battery took position and fired 161 rounds. Private Flynn slightly wounded. Remained in same position until the night of the 13th of July, firing during the time 160 rounds with no other casualties. Battery went into position in the new line of works on the night of the 13th. Fired from the position taken on the 13th, up to the 30th, seventy-three rounds. No casualties. Fired during the assault on the enemy's works on the 30th 370 rounds; no casualties.
I have the honor to be, sir, very respectfully, your obedient servant,
R. E. ROGERS,
First Lieutenant Commanding Battery B, First New York Artillery.
ASST. ADJT. General, ARTILLERY Brigadier, FIFTH CORPS.
Numbers 144. Report of Lieutenant Lester I. Richardson, Battery D, First New York Light Artillery.
HDQRS. BATTERY D, FIRST NEW YORK ARTILLERY,
August 12, 1864.
Left camp at dark, and at daylight of the morning of June 13 found us near the Chickahominy River. Crossed the river about 7 a.m. at Long Bridge, moved on about two miles, where we camped for the day. Moved out of camp at dark, and at daylight, Tuesday, June 14, still on the march; went into camp at 10 a.m. near Charles City Court-House, and moved out of camp at 2 p.m. same day. Marched about three miles, and camped one mile from the James River, near Wilcox's Wharf. June 15, remained in camp all day. June 16, moved out this morning before light, crossed the James River on pontoons near Wind-Mill Point, marched to near Petersburg, and at 2 p.m. camped for the night. June 17, remained in camp during the day. June 18, moved out this morning at 6 a.m.; was assigned my position about 8 a.m., 600 yards in front and some 300 to the right of headquarters. As I went in position the enemy's batteries were firing, but with very poor effect. I remained here about half an hour, when I was ordered to advance my battery. I moved forward say 200 yards, and to my right about 100, moving only one gun at a time. During this time and before this we had failed to injure the enemy's battery to any extent, as far as we knew. After firing a few rounds from this last position, I was ordered up still farther, and as the fire was at that time it was impossible to move my guns with horses, so I would fire my guns and then run them up a little more than the recoil, and in that manner I got my position, where we remained during the day. June 19, left the front this morning about 8 a.m., moved to the rear a short distance, and went in camp for the day. June 20 to 30, inclusive (see Lieutenant D. F. Ritchie's report+). July 1 to 21, inclusive, remained in camp. July 22, moved out and occupied the works in rear of General Griffin's headquarters, where we remained until the night of July 24, when I was ordered to move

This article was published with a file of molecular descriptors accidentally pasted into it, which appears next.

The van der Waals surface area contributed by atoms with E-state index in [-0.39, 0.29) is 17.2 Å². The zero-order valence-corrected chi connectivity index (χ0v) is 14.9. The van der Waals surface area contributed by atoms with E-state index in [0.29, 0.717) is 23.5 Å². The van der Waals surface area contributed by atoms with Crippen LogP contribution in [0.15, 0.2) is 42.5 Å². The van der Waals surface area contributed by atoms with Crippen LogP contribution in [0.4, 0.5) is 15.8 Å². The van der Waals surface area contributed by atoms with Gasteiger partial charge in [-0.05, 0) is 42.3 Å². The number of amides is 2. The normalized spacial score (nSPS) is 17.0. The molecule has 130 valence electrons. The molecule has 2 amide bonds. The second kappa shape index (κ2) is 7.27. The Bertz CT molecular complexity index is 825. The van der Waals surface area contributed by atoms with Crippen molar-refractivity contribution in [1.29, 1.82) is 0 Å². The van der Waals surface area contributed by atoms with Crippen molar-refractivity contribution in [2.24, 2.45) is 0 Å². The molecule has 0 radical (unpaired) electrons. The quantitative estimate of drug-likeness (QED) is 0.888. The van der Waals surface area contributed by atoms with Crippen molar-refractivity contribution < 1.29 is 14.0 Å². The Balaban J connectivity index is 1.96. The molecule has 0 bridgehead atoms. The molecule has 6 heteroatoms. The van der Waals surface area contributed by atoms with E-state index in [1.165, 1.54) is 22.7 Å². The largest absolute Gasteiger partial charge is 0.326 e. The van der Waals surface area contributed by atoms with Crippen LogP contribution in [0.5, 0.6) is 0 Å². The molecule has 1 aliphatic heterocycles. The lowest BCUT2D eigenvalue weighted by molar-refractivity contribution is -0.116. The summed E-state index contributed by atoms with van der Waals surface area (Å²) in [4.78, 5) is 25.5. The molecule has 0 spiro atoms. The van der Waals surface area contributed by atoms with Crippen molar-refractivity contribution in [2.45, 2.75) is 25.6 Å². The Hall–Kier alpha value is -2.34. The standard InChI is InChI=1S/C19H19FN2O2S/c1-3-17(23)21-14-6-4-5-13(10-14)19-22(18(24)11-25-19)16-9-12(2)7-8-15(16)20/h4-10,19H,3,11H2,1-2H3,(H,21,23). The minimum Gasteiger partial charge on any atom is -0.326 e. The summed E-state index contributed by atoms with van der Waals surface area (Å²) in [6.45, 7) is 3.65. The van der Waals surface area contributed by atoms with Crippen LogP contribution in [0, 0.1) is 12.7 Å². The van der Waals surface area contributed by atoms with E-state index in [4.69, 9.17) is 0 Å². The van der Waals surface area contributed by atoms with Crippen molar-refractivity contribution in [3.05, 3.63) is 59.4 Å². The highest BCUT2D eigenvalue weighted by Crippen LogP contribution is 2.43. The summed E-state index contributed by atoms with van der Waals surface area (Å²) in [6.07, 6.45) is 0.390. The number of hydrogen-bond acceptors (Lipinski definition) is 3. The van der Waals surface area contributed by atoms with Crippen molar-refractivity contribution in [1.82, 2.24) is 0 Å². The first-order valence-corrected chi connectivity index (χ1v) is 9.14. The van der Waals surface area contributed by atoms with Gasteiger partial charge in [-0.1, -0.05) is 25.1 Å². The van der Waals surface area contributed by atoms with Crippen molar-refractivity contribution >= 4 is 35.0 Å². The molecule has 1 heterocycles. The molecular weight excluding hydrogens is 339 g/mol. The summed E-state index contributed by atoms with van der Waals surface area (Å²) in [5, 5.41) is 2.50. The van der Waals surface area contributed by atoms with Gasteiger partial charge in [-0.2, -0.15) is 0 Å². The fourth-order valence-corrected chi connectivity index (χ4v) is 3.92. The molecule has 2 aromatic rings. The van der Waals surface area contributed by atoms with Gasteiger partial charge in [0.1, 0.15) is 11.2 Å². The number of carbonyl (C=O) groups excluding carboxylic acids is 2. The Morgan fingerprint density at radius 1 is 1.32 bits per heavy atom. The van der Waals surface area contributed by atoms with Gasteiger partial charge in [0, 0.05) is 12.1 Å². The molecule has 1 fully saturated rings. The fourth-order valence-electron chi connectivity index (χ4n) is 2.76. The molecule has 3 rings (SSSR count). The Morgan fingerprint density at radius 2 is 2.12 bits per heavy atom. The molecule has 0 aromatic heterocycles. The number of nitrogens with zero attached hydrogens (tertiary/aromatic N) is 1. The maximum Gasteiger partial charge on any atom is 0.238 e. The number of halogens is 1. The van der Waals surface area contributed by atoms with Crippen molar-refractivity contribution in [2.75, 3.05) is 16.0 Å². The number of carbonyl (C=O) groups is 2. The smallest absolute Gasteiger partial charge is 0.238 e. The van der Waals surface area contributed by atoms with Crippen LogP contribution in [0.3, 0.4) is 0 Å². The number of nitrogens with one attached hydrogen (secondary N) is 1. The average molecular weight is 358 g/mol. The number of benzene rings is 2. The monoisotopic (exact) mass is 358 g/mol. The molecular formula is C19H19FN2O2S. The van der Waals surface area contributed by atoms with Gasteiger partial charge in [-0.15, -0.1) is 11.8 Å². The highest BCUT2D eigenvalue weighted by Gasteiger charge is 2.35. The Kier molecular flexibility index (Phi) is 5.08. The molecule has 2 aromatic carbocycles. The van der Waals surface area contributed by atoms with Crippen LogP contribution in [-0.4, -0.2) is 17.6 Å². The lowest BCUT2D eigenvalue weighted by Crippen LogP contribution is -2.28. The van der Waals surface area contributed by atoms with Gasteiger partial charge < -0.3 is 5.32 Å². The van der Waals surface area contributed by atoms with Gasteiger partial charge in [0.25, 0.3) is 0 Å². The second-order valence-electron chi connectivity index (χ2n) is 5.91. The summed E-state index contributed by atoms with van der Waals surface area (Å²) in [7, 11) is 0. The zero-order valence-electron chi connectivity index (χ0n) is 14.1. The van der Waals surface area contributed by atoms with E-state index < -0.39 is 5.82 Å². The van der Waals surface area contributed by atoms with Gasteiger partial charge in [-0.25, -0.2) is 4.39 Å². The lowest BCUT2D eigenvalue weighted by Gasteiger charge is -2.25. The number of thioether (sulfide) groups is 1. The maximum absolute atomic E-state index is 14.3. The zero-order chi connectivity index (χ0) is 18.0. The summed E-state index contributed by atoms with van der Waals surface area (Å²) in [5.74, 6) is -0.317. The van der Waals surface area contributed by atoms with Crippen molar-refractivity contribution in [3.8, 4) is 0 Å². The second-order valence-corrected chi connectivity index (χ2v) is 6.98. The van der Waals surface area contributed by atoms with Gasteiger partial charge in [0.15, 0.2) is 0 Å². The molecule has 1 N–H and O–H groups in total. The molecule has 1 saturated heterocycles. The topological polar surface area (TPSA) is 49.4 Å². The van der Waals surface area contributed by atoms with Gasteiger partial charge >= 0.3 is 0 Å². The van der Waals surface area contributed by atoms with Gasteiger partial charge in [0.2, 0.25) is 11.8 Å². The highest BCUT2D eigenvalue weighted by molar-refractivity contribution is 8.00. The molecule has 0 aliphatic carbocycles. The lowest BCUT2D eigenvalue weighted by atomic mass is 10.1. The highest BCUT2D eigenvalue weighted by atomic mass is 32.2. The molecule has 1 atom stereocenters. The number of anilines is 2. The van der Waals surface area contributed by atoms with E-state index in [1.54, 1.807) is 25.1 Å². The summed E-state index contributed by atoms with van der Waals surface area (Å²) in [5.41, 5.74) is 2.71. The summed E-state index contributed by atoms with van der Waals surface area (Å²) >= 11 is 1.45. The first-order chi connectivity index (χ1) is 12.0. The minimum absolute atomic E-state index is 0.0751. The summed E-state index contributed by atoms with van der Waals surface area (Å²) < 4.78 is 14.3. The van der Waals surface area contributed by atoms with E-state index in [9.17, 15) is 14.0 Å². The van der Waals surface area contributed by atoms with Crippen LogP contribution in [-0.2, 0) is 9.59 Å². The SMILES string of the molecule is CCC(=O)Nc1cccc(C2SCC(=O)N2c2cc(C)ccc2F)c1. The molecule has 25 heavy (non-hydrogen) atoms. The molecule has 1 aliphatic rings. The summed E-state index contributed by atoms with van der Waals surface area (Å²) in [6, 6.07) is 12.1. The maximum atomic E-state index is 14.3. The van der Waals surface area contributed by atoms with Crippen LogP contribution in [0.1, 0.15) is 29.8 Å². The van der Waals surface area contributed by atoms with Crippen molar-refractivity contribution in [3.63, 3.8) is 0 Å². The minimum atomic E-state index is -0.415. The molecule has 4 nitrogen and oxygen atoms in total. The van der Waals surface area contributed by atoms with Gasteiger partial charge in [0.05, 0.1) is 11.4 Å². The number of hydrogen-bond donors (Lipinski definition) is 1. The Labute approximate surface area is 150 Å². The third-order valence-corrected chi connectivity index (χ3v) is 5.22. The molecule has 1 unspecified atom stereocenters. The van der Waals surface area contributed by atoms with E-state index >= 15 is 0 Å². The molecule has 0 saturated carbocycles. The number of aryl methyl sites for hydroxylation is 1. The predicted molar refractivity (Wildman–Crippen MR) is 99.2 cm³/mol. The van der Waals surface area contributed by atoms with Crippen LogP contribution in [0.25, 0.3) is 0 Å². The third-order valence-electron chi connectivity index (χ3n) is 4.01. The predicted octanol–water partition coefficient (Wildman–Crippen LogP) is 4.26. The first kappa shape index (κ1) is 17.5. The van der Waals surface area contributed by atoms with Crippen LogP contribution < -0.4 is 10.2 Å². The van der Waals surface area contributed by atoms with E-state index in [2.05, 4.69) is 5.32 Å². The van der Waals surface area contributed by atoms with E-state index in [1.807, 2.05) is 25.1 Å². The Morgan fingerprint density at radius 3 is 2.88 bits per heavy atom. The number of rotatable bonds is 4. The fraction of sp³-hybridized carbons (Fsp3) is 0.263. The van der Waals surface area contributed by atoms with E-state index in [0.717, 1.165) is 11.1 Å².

* For portion of report (here omitted) covering operations from May 5 to June 12, 1864, see Vol. XXXVI, Part I, p.649.
+ Not found.